Guest Columnist

Column: New option for claiming home office on taxes

Guest columnistMarch 3, 2014 

Carla Turchetti, Shop Talk guest columnist


If your daily commute involves walking downstairs to the coffeepot and not much farther, then you might qualify for the IRS’ Home Office Deduction. And beginning this year, you have two choices as to how to calculate it on your federal income tax return.

For the 2013 tax year, the IRS has introduced a simplified formula for calculating the home office deduction. The taxpayer takes the square footage of the office space, 300 feet or less, and multiplies it by $5 per square foot. The cap on calculating the deduction this way is $1,500.

The IRS says it introduced the simple square-footage option to reduce the record-keeping burden on small-business owners and the self-employed.

Owners still have the option of filing IRS Form 8829 and itemizing the actual expenses associated with your home office. Those expenses, things such as mortgage interest, insurance, utilities and repairs, are based on the percentage of the home that is actually used as the office.

Which method you use may depend on who calculates your tax liability.

“We will continue to use the itemized form mostly for our clients,” said Ben Micham, CPA and president of Micham and McSwain CPAs in Raleigh. “But for the average person doing their own return, the simplified method will obviously be easier.”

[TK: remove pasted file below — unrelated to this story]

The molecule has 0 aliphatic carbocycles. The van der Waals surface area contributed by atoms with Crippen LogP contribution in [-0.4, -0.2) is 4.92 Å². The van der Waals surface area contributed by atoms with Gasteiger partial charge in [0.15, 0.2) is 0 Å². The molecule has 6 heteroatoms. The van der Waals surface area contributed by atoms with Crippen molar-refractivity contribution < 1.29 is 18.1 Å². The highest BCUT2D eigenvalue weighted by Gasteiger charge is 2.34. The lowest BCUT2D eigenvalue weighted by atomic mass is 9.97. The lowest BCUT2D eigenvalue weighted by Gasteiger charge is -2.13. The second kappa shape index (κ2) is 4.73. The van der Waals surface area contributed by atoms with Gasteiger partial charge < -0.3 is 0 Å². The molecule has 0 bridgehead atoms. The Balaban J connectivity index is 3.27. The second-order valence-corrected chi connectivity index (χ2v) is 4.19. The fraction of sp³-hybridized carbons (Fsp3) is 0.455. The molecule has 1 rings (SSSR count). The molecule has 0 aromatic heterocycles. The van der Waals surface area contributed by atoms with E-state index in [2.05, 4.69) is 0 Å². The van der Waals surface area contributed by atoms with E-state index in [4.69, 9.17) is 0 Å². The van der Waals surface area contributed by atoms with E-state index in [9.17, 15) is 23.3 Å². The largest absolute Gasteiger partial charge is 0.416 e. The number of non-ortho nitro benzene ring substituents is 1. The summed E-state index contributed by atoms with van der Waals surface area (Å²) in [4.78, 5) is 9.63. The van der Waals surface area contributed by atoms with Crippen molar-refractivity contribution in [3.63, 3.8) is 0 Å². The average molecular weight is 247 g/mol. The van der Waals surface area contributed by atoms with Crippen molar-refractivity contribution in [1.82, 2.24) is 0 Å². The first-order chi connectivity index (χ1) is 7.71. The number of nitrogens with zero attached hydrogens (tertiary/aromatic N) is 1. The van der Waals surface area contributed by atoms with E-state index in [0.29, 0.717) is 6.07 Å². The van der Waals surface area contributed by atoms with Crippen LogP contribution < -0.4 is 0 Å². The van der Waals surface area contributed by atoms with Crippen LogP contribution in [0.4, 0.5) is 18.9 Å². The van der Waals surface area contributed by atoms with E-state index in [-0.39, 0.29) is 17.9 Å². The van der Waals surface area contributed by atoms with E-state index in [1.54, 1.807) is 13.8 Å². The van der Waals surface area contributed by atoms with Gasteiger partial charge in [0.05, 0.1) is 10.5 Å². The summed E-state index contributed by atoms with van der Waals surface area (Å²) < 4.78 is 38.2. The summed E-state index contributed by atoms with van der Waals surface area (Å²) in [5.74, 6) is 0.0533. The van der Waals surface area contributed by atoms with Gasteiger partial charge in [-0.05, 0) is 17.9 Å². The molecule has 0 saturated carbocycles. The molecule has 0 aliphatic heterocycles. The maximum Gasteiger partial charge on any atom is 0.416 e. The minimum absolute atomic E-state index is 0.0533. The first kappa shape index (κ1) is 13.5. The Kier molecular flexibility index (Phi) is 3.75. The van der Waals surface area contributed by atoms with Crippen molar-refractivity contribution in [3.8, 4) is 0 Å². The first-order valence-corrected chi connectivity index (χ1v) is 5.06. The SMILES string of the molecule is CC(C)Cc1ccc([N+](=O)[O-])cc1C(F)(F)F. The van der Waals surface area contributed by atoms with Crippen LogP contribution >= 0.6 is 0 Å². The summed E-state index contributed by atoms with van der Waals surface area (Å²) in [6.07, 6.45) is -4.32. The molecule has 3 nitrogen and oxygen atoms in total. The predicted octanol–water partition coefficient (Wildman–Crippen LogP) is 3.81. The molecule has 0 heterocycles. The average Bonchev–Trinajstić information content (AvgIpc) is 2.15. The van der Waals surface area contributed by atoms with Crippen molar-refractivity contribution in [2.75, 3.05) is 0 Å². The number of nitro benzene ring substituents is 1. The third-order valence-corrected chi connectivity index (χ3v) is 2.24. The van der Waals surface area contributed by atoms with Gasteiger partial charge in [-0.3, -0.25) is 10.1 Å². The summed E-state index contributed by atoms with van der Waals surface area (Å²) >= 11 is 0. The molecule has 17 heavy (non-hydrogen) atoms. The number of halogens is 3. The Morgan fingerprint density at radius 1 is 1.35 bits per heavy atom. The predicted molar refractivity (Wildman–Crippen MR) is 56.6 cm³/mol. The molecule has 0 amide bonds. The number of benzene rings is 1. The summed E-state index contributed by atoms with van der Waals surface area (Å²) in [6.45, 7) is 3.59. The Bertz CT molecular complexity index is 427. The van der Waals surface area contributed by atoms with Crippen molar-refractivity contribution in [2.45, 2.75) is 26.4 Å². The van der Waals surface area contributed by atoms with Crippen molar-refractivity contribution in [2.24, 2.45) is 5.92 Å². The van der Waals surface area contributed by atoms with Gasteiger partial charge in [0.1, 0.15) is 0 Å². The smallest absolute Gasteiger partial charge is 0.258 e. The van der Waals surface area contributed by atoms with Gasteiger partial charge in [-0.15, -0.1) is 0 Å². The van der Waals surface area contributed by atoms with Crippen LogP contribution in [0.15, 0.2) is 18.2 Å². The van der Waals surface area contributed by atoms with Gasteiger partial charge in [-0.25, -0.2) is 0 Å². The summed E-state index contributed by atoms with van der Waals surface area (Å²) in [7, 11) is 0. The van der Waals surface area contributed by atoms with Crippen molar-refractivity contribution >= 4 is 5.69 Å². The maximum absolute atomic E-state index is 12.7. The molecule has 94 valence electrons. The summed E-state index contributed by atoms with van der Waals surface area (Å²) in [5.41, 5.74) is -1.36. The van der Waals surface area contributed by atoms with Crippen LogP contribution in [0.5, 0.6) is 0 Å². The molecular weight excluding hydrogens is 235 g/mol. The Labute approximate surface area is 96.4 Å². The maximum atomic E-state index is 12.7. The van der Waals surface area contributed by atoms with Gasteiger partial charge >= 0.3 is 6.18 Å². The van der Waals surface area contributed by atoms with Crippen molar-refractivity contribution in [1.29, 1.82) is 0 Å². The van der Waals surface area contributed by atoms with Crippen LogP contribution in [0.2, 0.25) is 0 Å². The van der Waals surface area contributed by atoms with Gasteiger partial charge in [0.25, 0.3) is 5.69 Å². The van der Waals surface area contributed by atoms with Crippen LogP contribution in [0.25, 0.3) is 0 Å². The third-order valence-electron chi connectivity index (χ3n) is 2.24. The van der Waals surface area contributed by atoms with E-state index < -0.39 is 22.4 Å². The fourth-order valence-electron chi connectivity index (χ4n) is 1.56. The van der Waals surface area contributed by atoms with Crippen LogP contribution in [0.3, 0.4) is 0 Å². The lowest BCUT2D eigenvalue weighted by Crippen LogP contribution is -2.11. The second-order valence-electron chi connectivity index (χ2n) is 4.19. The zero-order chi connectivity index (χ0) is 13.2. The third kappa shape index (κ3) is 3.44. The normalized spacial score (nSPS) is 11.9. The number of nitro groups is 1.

No matter which method you decide to use, make sure your home office space qualifies for a deduction. Here are the IRS guidelines:

Regular and exclusive: Any spaces that you call home can be eligible for the home office deduction. An office can also be a free-standing structure such as a detached garage or a barn.

What really matters to the IRS is that some part of your home is used regularly and exclusively for conducting business.

Perching at the kitchen island with a laptop doesn’t mean the square footage of the kitchen counts toward the deduction because the kitchen isn’t used exclusively for work. But other spaces, even very small ones, might.

“It really doesn’t matter where the office is, it is just supposed to be used regularly and exclusively as a home office,” Micham said.

And what if the space is occasionally called on for some other use?

“If it was a guest bedroom that would qualify, but you wouldn’t want someone sleeping in there regularly,” Micham said.

Principal place: To qualify for the home office deduction, your home office must be your principal place of doing business. You can conduct some business somewhere else outside your home, but the majority of what you do has to be at home.

Additionally, the IRS says the deduction is available if you work at home for the convenience of your employer, not just because it might be easier for you.

It’s estimated that as many as 30 million Americans work from home at least one day a week. Not all of them will be eligible for the federal home office deduction, but if you spend a significant amount of time working where you live, it’s worth seeing if you pass the test.

Carla Turchetti is a small-business writer and journalist. Reach her at

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